There are literally thousands of variations of Po-Boy recipes and fixings out there. This recipe is a very basic one you can build upon and I encourage you to try different seasonings or fillings. If you already have a favorite way of making the shrimp, I would go with something you already enjoy. The only limit is your imagination. Try marinating the shrimp in a salsa negra marinade, or grilling it with mesquite wood instead of frying.
One of my personal favorites is the Peacemaker which is blackened shrimp and blackened oysters. Legend has it that husbands who stayed out too late in New Orleans nightlife would bring this sandwich back home to their wives as a peace offering. It is that good. You can find blackening seasoning and the techniques from a previous post covering Blackened Halibut. Just substitute shrimp and/or oysters with the same method and cook until just done in a heavy iron skillet.
A Note On The Bread:
The bread of most iconic sandwiches, like the crust on a New York pizza, is notoriously difficult to imitate. Po-Boy bread is no exception. For this post, the bread is from Leidenheimer’s Bakery Co in New Orleans and comes in two 12-inch loaves. I love this bread and really can’t say enough about it when it comes to sandwich making. It is light as a feather, crunchy, soft and resilient. In the last photo below, you would think there’s no way you can close that sandwich…but with a little patience and persuasion of two index fingers pressing the fixings back in, it does the nearly impossible and takes it all in.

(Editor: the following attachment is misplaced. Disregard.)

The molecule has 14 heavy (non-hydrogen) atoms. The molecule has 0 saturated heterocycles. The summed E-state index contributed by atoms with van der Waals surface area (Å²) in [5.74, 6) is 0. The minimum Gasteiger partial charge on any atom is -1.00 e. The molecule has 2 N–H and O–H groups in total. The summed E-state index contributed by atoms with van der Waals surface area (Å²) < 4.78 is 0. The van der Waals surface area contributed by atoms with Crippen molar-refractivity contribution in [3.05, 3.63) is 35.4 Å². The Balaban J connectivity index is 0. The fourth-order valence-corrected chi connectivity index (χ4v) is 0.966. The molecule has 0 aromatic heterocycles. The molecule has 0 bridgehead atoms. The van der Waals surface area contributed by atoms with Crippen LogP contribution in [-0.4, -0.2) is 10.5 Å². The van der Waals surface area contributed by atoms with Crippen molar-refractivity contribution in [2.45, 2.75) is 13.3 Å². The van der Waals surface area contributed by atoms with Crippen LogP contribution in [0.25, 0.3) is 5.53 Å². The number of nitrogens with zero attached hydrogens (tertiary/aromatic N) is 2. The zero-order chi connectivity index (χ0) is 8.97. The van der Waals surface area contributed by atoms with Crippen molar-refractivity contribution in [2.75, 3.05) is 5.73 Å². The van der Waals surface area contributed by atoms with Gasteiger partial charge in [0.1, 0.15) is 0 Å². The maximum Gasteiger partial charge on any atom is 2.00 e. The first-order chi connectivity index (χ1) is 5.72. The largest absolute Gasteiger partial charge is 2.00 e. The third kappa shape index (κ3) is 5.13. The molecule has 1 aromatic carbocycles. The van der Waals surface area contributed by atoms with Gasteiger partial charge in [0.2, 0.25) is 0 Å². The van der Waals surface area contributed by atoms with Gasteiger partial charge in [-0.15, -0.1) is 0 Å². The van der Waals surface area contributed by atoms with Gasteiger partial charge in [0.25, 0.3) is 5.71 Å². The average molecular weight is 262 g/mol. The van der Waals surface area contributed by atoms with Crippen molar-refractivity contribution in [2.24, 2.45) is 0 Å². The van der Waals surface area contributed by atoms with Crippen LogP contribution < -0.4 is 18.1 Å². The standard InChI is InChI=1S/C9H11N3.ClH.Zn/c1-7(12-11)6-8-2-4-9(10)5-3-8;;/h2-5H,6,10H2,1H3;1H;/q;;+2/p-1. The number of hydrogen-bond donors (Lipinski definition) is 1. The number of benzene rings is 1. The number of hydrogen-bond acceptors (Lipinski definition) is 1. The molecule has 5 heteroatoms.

You can easily feed four people by cutting each loaf in half. I like to reheat mine in the oven at 400 degrees for 1-2 minutes, split lengthwise through the equator of the loaf without cutting all the way through. I place them crust side up in the oven just long enough to get that fresh from the oven taste and feel. The object is not to toast the bread as much as liven up the texture.
There are plenty of bakeries in New Orleans who will be happy to send you a couple of loaves. Check out The Oak Street Po-Boy Festival for sources.
Sunset & Sewanee Style Shrimp Po-Boy
- Oil Vegetable, Peanut, Avocado, Canola for frying, approx 1 qt. or enough to make shrimp float
- 1 egg large, beaten
- 1 1/2 cup milk
- 1 1/2 cup beer Pilsner or water
- 2 garlic cloves peeled and finely chopped
- 1/2 tsp Mexican oregano
- 1/2 tsp fresh ground black pepper
- 2 tbsp Creole mustard or whole grain mustard
- 1 tsp yellow mustard like French's
- 1 tsp concentrated chicken base or chicken-flavor powdered bouillon
- 1 cup corn flour
- 3 dozen peeled and deveined fresh shrimp 31-35 ct size or 3 dozen freshly shucked oysters
- 1 tsp celery salt for seasoning
- Crystal or Tabasco for seasoning
- Preheat oil in a heavy bottom pot or large sauté pan to 375 and maintain. Heat up enough oil to completely submerge the shrimp/oysters/fish.
- Add all of the ingredients except the shrimp and celery salt to a bowl and whisk the ingredients to incorporate.
- Rinse Shrimp gently.
- Dredge the shrimp in flour and shake off the excess.
- Dip each shrimp in batter, as needed, and carefully lower into the hot oil (375 F).
- Cook the shrimp until deep golden brown and crispy. The time will vary depending on the size of shrimp you use.
- While this process is going on, you can preheat the pre-cut Po-Boy buns in an oven at 400 degrees for 1-2 minutes with the crust side up. (The object here is to warm the bread instead of toasting it.)
- Add the pickle and tomato slices and hot shrimp to the bun.
- Top with shredded Iceberg lettuce and season with Crystal or Tabasco style hot sauce and celery salt.